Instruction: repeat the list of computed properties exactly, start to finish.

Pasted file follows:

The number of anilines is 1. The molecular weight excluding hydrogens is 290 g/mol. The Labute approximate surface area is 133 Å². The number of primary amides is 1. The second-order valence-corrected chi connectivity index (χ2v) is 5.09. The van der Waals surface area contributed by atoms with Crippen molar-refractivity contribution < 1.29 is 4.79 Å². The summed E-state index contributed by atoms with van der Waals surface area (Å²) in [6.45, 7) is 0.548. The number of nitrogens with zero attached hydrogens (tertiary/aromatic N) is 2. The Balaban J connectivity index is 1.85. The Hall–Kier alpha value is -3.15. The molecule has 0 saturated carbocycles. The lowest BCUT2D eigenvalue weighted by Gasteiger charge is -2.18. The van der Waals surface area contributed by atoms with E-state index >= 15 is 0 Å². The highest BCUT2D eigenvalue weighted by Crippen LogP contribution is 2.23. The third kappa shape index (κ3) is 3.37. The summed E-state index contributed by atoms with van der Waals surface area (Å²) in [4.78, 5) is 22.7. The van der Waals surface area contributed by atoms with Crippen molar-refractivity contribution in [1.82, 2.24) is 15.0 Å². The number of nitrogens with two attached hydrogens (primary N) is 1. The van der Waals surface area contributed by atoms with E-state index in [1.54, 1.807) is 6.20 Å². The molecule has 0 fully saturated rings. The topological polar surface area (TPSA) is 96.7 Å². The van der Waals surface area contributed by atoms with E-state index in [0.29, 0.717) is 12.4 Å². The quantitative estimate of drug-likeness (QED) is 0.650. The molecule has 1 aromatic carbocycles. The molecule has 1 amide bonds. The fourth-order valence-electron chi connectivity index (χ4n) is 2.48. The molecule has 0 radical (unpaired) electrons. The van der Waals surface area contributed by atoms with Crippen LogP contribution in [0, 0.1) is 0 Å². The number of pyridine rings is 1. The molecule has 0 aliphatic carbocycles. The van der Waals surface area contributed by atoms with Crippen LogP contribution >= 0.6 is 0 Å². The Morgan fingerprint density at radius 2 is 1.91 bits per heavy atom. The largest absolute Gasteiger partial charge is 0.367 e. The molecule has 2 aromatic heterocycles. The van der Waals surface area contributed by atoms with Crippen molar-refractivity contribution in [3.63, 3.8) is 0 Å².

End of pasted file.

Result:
The number of anilines is 1. The molecular weight excluding hydrogens is 290 g/mol. The Labute approximate surface area is 133 Å². The number of primary amides is 1. The second-order valence-corrected chi connectivity index (χ2v) is 5.09. The van der Waals surface area contributed by atoms with Crippen molar-refractivity contribution < 1.29 is 4.79 Å². The summed E-state index contributed by atoms with van der Waals surface area (Å²) in [6.45, 7) is 0.548. The number of nitrogens with zero attached hydrogens (tertiary/aromatic N) is 2. The Balaban J connectivity index is 1.85. The Hall–Kier alpha value is -3.15. The molecule has 0 saturated carbocycles. The lowest BCUT2D eigenvalue weighted by Gasteiger charge is -2.18. The van der Waals surface area contributed by atoms with E-state index >= 15 is 0 Å². The highest BCUT2D eigenvalue weighted by Crippen LogP contribution is 2.23. The third kappa shape index (κ3) is 3.37. The summed E-state index contributed by atoms with van der Waals surface area (Å²) in [4.78, 5) is 22.7. The van der Waals surface area contributed by atoms with Crippen molar-refractivity contribution in [1.82, 2.24) is 15.0 Å². The number of nitrogens with two attached hydrogens (primary N) is 1. The van der Waals surface area contributed by atoms with E-state index in [1.54, 1.807) is 6.20 Å². The molecule has 0 fully saturated rings. The topological polar surface area (TPSA) is 96.7 Å². The van der Waals surface area contributed by atoms with E-state index in [0.29, 0.717) is 12.4 Å². The quantitative estimate of drug-likeness (QED) is 0.650. The molecule has 1 aromatic carbocycles. The molecule has 1 amide bonds. The fourth-order valence-electron chi connectivity index (χ4n) is 2.48. The molecule has 0 radical (unpaired) electrons. The van der Waals surface area contributed by atoms with Crippen LogP contribution in [0, 0.1) is 0 Å². The number of pyridine rings is 1. The molecule has 0 aliphatic carbocycles. The van der Waals surface area contributed by atoms with Crippen LogP contribution >= 0.6 is 0 Å². The Morgan fingerprint density at radius 2 is 1.91 bits per heavy atom. The largest absolute Gasteiger partial charge is 0.367 e. The molecule has 2 aromatic heterocycles. The van der Waals surface area contributed by atoms with Crippen molar-refractivity contribution in [3.63, 3.8) is 0 Å².